Questions were raised over the location of the Test amid reports players would be forced into a hard quarantine and after Brisbane went into a three-day lockdown.

But with restrictions easing, the Test is set to go ahead as planned, beginning on Friday.

Cricket Australia interim chief executive officer Nick Hockley told SEN on Monday: "I had a call last night from the BCCI [Board of Control for Cricket in India] secretary, very late last night, and he confirmed that we are good to travel to Brisbane on Tuesday."

Queensland premier Annastacia Palaszczuk also confirmed the Test was set to be played.

"Fingers crossed, it looks like everything is going ahead," she told a news conference.

"The Gabba will be filled to half the capacity and masks are mandatory for entering and for leaving and moving around the stadium, but if you're sitting there at your seat, you will not need to wear your mask because you are outside.

"If you're going along to the cricket, take your mask, put it on, most people will be coming by public transport anyway where you'll have to wear your mask."

The news came as Australia were attempting to take a 2-1 series lead to Brisbane as they closed in on victory in Sydney.

Virat Kohli called for "strict action" to be taken after India players claimed they were subjected to racial abuse by spectators during the third Test against Australia at the SCG.

Six people were ejected from the iconic Sydney venue on day four after India paceman Mohammed Siraj reported he was the target of abuse while he was fielding on the boundary.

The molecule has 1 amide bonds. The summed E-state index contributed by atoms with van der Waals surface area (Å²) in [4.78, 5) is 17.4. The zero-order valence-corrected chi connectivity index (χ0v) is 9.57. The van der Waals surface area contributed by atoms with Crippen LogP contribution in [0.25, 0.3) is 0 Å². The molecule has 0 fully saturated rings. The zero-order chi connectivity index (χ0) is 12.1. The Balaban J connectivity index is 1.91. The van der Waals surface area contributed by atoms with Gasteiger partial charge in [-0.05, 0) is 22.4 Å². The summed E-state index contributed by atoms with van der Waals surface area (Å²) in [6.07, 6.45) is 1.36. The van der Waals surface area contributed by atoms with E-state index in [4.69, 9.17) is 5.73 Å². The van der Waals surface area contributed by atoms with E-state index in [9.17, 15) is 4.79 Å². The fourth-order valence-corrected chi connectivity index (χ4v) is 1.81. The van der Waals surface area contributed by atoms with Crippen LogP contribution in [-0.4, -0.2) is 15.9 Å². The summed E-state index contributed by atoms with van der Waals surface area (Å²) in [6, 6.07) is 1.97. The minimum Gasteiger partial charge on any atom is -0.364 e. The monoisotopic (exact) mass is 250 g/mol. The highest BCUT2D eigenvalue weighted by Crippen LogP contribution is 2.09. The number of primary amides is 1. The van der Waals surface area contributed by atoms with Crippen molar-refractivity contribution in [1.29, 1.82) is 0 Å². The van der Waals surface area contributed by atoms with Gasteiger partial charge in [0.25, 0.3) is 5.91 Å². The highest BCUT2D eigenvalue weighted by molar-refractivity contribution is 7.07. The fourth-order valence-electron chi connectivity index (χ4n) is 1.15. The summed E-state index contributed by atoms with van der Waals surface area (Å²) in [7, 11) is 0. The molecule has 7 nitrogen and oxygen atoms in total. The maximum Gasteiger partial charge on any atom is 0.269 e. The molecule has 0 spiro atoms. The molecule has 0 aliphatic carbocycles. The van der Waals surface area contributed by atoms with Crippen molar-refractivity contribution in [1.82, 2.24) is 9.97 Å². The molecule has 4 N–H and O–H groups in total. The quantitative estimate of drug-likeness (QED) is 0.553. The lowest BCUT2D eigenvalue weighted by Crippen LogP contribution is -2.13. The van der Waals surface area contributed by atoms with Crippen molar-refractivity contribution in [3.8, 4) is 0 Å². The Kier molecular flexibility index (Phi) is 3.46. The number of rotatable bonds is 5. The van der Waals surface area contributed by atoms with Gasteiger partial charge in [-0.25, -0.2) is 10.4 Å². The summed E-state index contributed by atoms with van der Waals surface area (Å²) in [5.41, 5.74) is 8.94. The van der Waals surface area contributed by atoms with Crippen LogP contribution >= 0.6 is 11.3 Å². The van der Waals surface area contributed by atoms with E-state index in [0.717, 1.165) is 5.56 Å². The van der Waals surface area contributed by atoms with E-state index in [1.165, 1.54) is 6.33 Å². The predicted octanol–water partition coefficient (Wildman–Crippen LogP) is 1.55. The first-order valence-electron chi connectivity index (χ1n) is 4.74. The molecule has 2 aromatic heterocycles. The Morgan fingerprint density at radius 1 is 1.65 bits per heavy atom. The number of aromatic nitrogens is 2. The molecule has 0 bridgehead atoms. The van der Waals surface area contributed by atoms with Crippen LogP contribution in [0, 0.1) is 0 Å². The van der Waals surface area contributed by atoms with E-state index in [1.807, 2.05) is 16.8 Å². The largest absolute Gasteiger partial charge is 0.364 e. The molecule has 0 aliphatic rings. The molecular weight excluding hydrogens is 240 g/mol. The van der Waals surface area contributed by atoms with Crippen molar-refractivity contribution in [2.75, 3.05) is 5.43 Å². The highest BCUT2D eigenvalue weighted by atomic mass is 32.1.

The India team staff also reported alleged racial abuse of Jasprit Bumrah and Siraj on Saturday.

Play was halted for around 10 minutes on Sunday, with umpires and security guards holding discussions before the spectators were removed by New South Wales Police.

The International Cricket Council (ICC) strongly condemned the reported incidents and offered Cricket Australia (CA) all necessary support with an investigation.

India captain Kohli, who is back in his homeland as his wife is expecting a baby, said action must be taken as soon as possible.

He tweeted: "Racial abuse is absolutely unacceptable. Having gone through many incidents of really pathetic things said on the boundary Iines, this is the absolute peak of rowdy behaviour. It's sad to see this happen on the field.

"The incident needs to be looked at with absolute urgency and seriousness and strict action against the offenders should set things straight for once."

CA head of integrity and security Sean Carroll earlier said in a statement: "Cricket Australia condemns in the strongest terms possible all discriminatory behaviour.

"If you engage in racist abuse, you are not welcome in Australian cricket. CA is awaiting the outcome of the International Cricket Council's investigation into the matter reported at the SCG on Saturday.

"Once those responsible are identified, CA will take the strongest measures possible under our anti-harassment code, including lengthy bans, further sanctions and referral to NSW Police.

"As series hosts, we unreservedly apologise to our friends in the Indian cricket team and assure them we will prosecute the matter to its fullest extent."

India spinner Ravichandran Ashwin claimed India have experienced abuse on previous tours of Australia.

"This is my fourth tour to Australia and in Sydney, especially, we have had a few experiences even in the past," he said.

"I think one or two times even the players have reacted and got into trouble in the past, and that's not because of the player, it is actually because of the way the crowd has been speaking, especially the people close to the boundary edge.